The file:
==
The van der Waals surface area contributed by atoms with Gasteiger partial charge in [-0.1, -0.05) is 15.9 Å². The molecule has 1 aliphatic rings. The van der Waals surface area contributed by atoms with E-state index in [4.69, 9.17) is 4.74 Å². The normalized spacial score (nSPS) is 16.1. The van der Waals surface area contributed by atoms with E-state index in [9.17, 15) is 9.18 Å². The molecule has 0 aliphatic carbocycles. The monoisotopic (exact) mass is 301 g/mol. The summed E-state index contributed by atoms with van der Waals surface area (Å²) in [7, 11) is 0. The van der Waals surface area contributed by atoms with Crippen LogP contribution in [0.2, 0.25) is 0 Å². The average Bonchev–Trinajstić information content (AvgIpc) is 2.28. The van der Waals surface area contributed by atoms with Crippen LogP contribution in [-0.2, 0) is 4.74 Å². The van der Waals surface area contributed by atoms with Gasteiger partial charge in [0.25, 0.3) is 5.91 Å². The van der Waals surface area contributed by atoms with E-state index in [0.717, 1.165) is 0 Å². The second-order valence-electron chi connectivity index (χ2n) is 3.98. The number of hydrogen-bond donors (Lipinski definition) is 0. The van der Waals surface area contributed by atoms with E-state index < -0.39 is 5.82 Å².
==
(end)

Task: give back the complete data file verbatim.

The van der Waals surface area contributed by atoms with Gasteiger partial charge in [-0.1, -0.05) is 15.9 Å². The molecule has 1 aliphatic rings. The van der Waals surface area contributed by atoms with E-state index in [4.69, 9.17) is 4.74 Å². The normalized spacial score (nSPS) is 16.1. The van der Waals surface area contributed by atoms with E-state index in [9.17, 15) is 9.18 Å². The molecule has 0 aliphatic carbocycles. The monoisotopic (exact) mass is 301 g/mol. The summed E-state index contributed by atoms with van der Waals surface area (Å²) in [7, 11) is 0. The van der Waals surface area contributed by atoms with Crippen LogP contribution in [0.2, 0.25) is 0 Å². The average Bonchev–Trinajstić information content (AvgIpc) is 2.28. The van der Waals surface area contributed by atoms with Crippen LogP contribution in [-0.2, 0) is 4.74 Å². The van der Waals surface area contributed by atoms with Gasteiger partial charge in [0.25, 0.3) is 5.91 Å². The van der Waals surface area contributed by atoms with E-state index in [0.717, 1.165) is 0 Å². The second-order valence-electron chi connectivity index (χ2n) is 3.98. The number of hydrogen-bond donors (Lipinski definition) is 0. The van der Waals surface area contributed by atoms with E-state index < -0.39 is 5.82 Å².